Customer Support or 1st Level Support roles focus on the success part of the customer’s journey. Supporting, troubleshooting, fixing, etc., these all help the customer set up projects, fire A/B tests, and be successful — whether they see a win or a loss.
As a role that supports the customers with their issues and in essence plays an integral part in their success, it is important to be aware of what Freshdesk by Freshworks explains in their Customer Happiness Benchmark Report,
Customer support will be the key differentiator for companies against their competition. To improve customer happiness, companies will move from reactive support to proactive support. They will aim to identify and address customer issues before they become problems. Proactive support offers plenty of opportunities for companies to turn customers into brand advocates. Another important advantage of proactive support is that it reduces escalations and improves the customer happiness quotient.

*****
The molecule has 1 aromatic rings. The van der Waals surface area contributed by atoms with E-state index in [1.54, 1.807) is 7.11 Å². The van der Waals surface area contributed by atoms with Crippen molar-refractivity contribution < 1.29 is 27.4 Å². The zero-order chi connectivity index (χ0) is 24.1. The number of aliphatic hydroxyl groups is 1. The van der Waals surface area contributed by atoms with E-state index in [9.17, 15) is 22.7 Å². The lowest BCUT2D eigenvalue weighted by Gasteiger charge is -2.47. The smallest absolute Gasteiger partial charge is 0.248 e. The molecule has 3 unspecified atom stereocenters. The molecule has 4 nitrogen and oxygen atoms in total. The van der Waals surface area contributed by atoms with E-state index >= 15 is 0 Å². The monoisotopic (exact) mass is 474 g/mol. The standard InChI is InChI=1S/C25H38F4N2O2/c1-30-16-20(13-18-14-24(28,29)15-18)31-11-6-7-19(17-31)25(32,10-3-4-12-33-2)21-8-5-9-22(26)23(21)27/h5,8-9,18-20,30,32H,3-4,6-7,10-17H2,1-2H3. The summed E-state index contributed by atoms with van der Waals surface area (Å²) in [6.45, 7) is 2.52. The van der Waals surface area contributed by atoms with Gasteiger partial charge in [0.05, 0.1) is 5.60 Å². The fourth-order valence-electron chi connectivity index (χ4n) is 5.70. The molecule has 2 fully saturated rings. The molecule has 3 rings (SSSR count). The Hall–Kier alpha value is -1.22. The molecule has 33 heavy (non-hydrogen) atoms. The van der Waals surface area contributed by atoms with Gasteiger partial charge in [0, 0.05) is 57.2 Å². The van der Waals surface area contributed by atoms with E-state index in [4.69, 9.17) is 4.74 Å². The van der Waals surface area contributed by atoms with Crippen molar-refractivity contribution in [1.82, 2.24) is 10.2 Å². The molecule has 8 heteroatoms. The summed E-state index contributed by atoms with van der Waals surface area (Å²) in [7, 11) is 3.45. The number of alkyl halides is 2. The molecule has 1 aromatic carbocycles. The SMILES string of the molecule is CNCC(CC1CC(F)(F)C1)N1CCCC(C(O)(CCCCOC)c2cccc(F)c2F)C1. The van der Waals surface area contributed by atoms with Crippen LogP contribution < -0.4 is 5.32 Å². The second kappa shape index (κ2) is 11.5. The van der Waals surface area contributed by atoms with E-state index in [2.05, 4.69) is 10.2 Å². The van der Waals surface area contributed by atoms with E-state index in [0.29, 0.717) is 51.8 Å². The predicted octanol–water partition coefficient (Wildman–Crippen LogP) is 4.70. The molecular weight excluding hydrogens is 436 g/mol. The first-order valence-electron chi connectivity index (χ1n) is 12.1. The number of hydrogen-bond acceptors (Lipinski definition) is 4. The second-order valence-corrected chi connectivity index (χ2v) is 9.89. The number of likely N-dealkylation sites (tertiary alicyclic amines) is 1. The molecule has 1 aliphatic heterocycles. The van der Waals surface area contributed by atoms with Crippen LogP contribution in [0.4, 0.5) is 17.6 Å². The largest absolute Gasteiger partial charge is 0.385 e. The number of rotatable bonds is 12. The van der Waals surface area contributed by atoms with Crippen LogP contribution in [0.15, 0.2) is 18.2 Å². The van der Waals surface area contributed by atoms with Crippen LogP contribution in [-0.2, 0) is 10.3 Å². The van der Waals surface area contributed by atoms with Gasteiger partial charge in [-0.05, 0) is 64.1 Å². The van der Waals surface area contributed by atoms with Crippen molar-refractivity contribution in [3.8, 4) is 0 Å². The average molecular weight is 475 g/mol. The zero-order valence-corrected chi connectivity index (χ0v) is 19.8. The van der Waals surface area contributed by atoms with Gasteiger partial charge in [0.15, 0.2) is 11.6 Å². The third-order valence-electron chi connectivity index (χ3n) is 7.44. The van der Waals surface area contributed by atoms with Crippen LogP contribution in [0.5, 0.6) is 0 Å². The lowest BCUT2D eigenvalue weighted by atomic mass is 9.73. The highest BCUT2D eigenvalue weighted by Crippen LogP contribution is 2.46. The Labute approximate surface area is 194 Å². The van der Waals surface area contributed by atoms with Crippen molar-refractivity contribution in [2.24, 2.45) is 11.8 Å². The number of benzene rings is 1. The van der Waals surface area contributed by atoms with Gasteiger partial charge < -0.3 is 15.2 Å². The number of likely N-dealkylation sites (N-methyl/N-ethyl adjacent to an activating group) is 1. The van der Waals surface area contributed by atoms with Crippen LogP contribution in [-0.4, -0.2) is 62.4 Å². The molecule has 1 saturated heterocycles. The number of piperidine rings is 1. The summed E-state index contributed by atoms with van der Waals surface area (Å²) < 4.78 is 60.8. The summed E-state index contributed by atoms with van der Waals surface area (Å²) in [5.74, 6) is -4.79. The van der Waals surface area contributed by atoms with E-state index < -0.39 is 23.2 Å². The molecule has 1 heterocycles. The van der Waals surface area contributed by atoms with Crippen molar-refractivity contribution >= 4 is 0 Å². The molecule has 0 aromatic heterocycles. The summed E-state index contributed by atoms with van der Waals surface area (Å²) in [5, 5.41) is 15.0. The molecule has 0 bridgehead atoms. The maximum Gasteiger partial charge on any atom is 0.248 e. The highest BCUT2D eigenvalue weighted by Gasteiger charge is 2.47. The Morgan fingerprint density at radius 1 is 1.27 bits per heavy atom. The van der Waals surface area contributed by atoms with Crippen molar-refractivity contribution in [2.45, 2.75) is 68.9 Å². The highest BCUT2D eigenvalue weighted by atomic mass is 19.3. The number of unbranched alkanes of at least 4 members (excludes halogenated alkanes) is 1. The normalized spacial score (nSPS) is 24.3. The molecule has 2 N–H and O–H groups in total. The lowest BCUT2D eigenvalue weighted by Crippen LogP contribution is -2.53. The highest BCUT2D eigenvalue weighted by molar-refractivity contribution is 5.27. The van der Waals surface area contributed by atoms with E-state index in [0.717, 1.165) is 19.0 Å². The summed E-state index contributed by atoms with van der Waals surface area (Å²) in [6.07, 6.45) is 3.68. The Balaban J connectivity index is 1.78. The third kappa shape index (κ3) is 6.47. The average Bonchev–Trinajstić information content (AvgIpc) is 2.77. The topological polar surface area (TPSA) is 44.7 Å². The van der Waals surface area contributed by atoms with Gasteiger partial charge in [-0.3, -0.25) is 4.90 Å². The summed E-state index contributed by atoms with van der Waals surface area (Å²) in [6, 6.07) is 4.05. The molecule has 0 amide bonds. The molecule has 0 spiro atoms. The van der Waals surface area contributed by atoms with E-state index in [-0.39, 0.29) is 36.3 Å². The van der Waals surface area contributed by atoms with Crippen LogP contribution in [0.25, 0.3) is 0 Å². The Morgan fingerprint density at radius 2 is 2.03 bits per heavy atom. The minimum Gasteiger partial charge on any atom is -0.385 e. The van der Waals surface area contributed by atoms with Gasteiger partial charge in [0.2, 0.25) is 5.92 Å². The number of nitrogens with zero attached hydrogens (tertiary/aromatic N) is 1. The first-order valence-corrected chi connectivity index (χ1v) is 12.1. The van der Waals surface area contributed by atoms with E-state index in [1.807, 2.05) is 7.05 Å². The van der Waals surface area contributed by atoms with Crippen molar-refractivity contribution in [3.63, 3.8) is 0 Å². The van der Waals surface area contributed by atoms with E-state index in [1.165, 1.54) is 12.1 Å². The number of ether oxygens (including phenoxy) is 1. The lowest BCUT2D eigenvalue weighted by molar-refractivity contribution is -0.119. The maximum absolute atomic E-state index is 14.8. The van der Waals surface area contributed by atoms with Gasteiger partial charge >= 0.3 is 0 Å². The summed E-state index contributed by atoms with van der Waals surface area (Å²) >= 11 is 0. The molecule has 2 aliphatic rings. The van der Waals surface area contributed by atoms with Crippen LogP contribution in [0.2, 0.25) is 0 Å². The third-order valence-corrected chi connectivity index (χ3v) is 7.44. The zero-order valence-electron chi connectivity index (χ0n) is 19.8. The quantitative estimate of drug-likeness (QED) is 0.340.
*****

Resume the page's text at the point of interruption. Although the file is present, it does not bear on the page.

To keep a steady balance between the two types of roles, set the expectations, and focus on both the success and the happiness of our customers, there will be an overlap in actions so all roles must have a sense of urgency, empathy, and self-awareness. It is also important to keep your core focus in mind and be accountable for it while letting the other roles be accountable for theirs.
How Can you Prevent Customer Frustration and Irritation?
As a Customer Success Hero, besides the obvious check-ins and listening to the customers’ business/training needs, and looking out for churn or upgrade signals, these two points stand out to me as extremely important: